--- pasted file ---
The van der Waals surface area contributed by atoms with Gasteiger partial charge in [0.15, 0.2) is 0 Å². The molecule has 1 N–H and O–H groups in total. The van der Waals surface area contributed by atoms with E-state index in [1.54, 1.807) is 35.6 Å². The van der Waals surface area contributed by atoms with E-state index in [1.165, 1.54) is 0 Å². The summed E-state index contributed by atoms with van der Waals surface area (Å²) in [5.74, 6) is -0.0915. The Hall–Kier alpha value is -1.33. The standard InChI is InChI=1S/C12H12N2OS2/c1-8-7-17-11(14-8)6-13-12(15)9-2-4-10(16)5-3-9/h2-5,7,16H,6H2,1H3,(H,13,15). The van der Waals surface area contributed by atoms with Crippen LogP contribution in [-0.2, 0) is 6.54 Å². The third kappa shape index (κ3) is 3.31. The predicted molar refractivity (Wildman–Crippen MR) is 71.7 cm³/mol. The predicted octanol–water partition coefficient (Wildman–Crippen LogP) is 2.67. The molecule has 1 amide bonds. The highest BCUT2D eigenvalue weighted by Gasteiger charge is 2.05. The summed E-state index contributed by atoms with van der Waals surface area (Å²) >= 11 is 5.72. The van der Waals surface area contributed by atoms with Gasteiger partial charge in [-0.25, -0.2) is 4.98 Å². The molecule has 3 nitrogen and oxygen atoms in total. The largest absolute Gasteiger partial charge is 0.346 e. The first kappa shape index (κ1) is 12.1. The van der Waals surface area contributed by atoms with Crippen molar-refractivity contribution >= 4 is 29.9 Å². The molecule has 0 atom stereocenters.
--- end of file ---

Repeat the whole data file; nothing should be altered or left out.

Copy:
The van der Waals surface area contributed by atoms with Gasteiger partial charge in [0.15, 0.2) is 0 Å². The molecule has 1 N–H and O–H groups in total. The van der Waals surface area contributed by atoms with E-state index in [1.54, 1.807) is 35.6 Å². The van der Waals surface area contributed by atoms with E-state index in [1.165, 1.54) is 0 Å². The summed E-state index contributed by atoms with van der Waals surface area (Å²) in [5.74, 6) is -0.0915. The Hall–Kier alpha value is -1.33. The standard InChI is InChI=1S/C12H12N2OS2/c1-8-7-17-11(14-8)6-13-12(15)9-2-4-10(16)5-3-9/h2-5,7,16H,6H2,1H3,(H,13,15). The van der Waals surface area contributed by atoms with Crippen LogP contribution in [-0.2, 0) is 6.54 Å². The third kappa shape index (κ3) is 3.31. The predicted molar refractivity (Wildman–Crippen MR) is 71.7 cm³/mol. The predicted octanol–water partition coefficient (Wildman–Crippen LogP) is 2.67. The molecule has 1 amide bonds. The highest BCUT2D eigenvalue weighted by Gasteiger charge is 2.05. The summed E-state index contributed by atoms with van der Waals surface area (Å²) >= 11 is 5.72. The van der Waals surface area contributed by atoms with Gasteiger partial charge in [-0.25, -0.2) is 4.98 Å². The molecule has 3 nitrogen and oxygen atoms in total. The largest absolute Gasteiger partial charge is 0.346 e. The first kappa shape index (κ1) is 12.1. The van der Waals surface area contributed by atoms with Crippen molar-refractivity contribution >= 4 is 29.9 Å². The molecule has 0 atom stereocenters.